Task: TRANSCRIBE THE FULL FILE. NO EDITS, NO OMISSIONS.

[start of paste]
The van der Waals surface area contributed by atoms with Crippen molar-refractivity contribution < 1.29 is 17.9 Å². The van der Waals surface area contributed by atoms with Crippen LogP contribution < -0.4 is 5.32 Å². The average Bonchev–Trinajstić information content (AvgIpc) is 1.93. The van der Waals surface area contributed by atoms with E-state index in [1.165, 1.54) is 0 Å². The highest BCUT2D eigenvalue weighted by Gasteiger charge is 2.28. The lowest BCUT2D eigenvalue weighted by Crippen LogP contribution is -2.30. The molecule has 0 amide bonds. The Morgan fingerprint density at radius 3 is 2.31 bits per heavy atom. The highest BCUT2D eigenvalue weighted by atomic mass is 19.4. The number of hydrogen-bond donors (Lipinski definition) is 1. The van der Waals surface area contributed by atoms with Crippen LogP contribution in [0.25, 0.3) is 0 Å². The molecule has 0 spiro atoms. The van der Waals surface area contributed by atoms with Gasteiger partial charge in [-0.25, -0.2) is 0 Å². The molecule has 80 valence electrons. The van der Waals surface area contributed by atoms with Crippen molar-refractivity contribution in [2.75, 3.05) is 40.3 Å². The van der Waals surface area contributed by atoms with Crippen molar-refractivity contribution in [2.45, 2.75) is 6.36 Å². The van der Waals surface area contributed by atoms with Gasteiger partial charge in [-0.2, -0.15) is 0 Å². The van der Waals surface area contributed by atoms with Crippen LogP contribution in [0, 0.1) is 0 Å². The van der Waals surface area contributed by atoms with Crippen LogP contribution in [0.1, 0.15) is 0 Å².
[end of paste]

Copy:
The van der Waals surface area contributed by atoms with Crippen molar-refractivity contribution < 1.29 is 17.9 Å². The van der Waals surface area contributed by atoms with Crippen LogP contribution < -0.4 is 5.32 Å². The average Bonchev–Trinajstić information content (AvgIpc) is 1.93. The van der Waals surface area contributed by atoms with E-state index in [1.165, 1.54) is 0 Å². The highest BCUT2D eigenvalue weighted by Gasteiger charge is 2.28. The lowest BCUT2D eigenvalue weighted by Crippen LogP contribution is -2.30. The molecule has 0 amide bonds. The Morgan fingerprint density at radius 3 is 2.31 bits per heavy atom. The highest BCUT2D eigenvalue weighted by atomic mass is 19.4. The number of hydrogen-bond donors (Lipinski definition) is 1. The van der Waals surface area contributed by atoms with Crippen LogP contribution in [0.25, 0.3) is 0 Å². The molecule has 0 spiro atoms. The van der Waals surface area contributed by atoms with Gasteiger partial charge in [-0.25, -0.2) is 0 Å². The molecule has 80 valence electrons. The van der Waals surface area contributed by atoms with Crippen molar-refractivity contribution in [2.75, 3.05) is 40.3 Å². The van der Waals surface area contributed by atoms with Crippen molar-refractivity contribution in [2.45, 2.75) is 6.36 Å². The van der Waals surface area contributed by atoms with Gasteiger partial charge in [-0.2, -0.15) is 0 Å². The van der Waals surface area contributed by atoms with Crippen LogP contribution in [0, 0.1) is 0 Å². The van der Waals surface area contributed by atoms with Crippen LogP contribution in [0.1, 0.15) is 0 Å².